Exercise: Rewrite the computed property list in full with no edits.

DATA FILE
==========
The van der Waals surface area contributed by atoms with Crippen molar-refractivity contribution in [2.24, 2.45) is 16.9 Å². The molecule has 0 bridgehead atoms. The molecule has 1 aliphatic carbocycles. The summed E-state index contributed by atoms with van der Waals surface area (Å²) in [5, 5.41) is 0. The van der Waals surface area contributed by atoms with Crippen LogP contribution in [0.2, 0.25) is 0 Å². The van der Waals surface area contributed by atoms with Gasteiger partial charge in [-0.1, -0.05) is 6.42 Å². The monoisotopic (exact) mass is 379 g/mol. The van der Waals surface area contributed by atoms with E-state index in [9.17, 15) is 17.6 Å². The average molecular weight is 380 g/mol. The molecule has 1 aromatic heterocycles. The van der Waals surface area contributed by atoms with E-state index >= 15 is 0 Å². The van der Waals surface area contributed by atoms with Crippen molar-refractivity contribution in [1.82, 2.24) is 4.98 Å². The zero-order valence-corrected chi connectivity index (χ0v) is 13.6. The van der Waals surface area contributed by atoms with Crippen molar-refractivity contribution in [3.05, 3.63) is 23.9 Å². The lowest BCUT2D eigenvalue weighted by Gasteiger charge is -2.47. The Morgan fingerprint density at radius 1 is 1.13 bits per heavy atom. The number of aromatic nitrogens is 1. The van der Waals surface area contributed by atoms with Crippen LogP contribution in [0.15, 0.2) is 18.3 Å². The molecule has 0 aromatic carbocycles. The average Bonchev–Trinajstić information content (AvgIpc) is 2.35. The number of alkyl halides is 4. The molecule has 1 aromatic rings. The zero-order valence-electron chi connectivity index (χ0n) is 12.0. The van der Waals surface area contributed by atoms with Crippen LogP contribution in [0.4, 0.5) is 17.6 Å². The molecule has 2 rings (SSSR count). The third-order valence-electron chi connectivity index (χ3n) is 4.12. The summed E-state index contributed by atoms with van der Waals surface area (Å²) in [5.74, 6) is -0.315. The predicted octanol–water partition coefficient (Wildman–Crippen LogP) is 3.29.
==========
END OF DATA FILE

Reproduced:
The van der Waals surface area contributed by atoms with Crippen molar-refractivity contribution in [2.24, 2.45) is 16.9 Å². The molecule has 0 bridgehead atoms. The molecule has 1 aliphatic carbocycles. The summed E-state index contributed by atoms with van der Waals surface area (Å²) in [5, 5.41) is 0. The van der Waals surface area contributed by atoms with Crippen LogP contribution in [0.2, 0.25) is 0 Å². The van der Waals surface area contributed by atoms with Gasteiger partial charge in [-0.1, -0.05) is 6.42 Å². The monoisotopic (exact) mass is 379 g/mol. The van der Waals surface area contributed by atoms with E-state index in [9.17, 15) is 17.6 Å². The average molecular weight is 380 g/mol. The molecule has 1 aromatic heterocycles. The van der Waals surface area contributed by atoms with E-state index >= 15 is 0 Å². The van der Waals surface area contributed by atoms with Crippen molar-refractivity contribution in [1.82, 2.24) is 4.98 Å². The zero-order valence-corrected chi connectivity index (χ0v) is 13.6. The van der Waals surface area contributed by atoms with Crippen molar-refractivity contribution in [3.05, 3.63) is 23.9 Å². The lowest BCUT2D eigenvalue weighted by Gasteiger charge is -2.47. The Morgan fingerprint density at radius 1 is 1.13 bits per heavy atom. The number of aromatic nitrogens is 1. The van der Waals surface area contributed by atoms with Crippen LogP contribution in [0.15, 0.2) is 18.3 Å². The molecule has 0 aromatic carbocycles. The average Bonchev–Trinajstić information content (AvgIpc) is 2.35. The number of alkyl halides is 4. The molecule has 1 aromatic rings. The zero-order valence-electron chi connectivity index (χ0n) is 12.0. The van der Waals surface area contributed by atoms with Crippen LogP contribution in [0.4, 0.5) is 17.6 Å². The molecule has 2 rings (SSSR count). The third-order valence-electron chi connectivity index (χ3n) is 4.12. The summed E-state index contributed by atoms with van der Waals surface area (Å²) in [5.74, 6) is -0.315. The predicted octanol–water partition coefficient (Wildman–Crippen LogP) is 3.29.